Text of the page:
House centipede is attracted to moisture and food. To survive, they require constant food and water sources.
Because they lack a particular moisture-retaining cuticle, they require a regular source of moisture to survive; otherwise, they will dry out and die. As a result, they’re commonly found in damp areas of the house, such as the kitchen, sinks, bathrooms, and basements with wet areas.
Additionally, they eat spiders, cockroaches, moths, crickets, earthworms, bed bugs, silverfish, mites, flies, and other smaller insects and arthropods. These species that they feed on are commonly found inside houses and are also considered pesky pests.
What Eats Centipede?
As centipedes prey on other insects, they also have their own predators that they are afraid of. Salamanders, frogs, toads, beavers, geckos, birds, and chickens are among predators that feed on centipedes. Small centipedes are also eaten by larger spiders and ground beetles.
Are House Centipedes Dangerous?
House centipedes are not considered dangerous and do not pose any real threat to people and the household. They can’t cause severe damage to humans or pets, and they are not capable of causing property damage.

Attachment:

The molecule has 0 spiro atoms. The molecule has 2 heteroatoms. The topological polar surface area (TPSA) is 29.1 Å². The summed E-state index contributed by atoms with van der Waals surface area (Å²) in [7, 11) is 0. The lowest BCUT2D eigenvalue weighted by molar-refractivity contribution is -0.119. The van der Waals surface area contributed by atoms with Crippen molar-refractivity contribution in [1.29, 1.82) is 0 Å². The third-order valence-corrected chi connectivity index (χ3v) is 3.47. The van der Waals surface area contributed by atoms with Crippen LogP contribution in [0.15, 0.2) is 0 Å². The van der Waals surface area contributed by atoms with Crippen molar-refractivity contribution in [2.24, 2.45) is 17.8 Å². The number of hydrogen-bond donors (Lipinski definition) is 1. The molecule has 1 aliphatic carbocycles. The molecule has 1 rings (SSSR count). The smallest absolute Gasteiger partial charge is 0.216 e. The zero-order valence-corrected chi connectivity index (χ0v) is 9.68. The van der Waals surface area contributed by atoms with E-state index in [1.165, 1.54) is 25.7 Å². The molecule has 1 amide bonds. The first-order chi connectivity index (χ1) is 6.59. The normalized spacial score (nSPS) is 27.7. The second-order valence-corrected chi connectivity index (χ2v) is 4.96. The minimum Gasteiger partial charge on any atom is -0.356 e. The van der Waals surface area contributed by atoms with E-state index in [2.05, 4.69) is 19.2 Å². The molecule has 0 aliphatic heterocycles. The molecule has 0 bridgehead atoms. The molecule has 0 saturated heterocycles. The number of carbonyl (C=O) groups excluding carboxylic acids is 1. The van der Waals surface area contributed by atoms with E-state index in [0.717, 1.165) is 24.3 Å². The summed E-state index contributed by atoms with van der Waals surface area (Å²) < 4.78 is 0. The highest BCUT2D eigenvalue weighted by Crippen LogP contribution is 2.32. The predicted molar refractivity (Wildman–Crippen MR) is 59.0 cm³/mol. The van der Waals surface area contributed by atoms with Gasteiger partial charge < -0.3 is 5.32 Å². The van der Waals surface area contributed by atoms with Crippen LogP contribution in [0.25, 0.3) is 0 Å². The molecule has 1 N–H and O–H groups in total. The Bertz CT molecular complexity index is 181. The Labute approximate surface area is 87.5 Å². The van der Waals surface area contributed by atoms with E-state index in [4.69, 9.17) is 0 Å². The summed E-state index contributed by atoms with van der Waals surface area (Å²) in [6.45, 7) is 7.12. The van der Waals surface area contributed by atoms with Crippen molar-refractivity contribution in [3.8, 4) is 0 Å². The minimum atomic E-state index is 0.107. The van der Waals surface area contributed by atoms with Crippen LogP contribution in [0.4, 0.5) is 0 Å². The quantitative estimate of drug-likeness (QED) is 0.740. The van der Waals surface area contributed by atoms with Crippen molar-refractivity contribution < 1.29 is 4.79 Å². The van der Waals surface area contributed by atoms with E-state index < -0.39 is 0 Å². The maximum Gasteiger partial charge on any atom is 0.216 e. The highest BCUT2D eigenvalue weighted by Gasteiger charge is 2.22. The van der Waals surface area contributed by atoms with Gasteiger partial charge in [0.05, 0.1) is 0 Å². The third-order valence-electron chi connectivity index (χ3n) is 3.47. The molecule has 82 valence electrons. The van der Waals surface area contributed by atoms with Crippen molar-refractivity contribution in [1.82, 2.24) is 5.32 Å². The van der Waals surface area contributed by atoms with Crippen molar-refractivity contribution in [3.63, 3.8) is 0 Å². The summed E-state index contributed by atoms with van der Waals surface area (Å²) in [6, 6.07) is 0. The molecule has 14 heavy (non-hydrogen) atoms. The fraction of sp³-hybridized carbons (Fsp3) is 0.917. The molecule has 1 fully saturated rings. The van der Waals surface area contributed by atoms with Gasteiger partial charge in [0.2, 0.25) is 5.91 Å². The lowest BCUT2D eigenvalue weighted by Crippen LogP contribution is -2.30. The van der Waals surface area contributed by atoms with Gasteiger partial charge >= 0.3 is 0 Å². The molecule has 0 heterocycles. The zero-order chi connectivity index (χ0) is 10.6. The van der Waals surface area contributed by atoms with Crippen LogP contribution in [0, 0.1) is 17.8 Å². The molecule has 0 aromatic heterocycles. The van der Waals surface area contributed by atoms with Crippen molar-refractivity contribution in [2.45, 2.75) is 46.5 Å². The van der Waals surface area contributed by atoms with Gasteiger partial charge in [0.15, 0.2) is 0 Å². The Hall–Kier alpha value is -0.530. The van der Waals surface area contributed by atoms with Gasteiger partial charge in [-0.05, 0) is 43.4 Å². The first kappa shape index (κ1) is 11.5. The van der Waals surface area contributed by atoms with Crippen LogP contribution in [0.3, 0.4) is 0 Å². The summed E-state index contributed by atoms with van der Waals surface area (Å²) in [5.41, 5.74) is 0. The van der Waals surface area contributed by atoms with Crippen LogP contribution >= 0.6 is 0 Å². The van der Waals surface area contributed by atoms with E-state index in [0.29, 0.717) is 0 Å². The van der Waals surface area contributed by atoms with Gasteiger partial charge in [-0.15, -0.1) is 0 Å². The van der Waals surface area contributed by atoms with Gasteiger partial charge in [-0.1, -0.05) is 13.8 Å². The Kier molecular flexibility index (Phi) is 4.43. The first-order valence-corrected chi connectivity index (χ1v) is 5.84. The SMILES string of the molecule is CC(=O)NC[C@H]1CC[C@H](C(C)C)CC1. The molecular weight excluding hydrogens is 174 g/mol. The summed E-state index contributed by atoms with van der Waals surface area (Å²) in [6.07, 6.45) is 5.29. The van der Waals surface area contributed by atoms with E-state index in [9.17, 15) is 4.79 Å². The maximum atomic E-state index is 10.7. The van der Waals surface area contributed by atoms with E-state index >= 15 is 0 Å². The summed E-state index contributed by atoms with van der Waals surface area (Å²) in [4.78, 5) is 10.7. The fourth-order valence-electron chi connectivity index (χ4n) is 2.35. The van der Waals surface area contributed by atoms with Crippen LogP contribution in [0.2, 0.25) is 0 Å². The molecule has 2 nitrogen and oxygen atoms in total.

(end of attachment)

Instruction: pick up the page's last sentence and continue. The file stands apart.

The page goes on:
Additionally, they don’t need to create nests and webs to live, and they won’t cause havoc in areas where they hide. Although house centipedes have a mouth to bite, they prefer to escape and hide if they come across threats such as humans or pets.
Do House Centipedes Bite?
House centipedes are not aggressive to humans. They don’t initially bite and attack. When they are threatened or trapped, they tend to bite in self-defense. House centipedes have two mouths and carry venom to hunt and paralyze their prey.
However, it is very rare for house centipedes to use the same method to bite humans. Human symptoms of house centipede bites are usually moderate and insignificant.
Related: Do Centipedes Bite Humans and Are They Poisonous? | Information and Facts
What Causes Centipedes in the House?
House centipedes are attracted to moist environments since they need a constant source of moisture to survive. They seek shelter in damp areas of houses.
Additionally, they feed on cockroaches, mites, spiders, and flies that are usually found inside houses they are infesting. It’s possible that spotting house centipedes in the house means there are more other insects in the house.
House centipedes gain access to a home through holes, cracks, and gaps in the foundation of the house. They may also enter the house by crawling through drains and pipes, as well as holes between doorframes and beneath doors.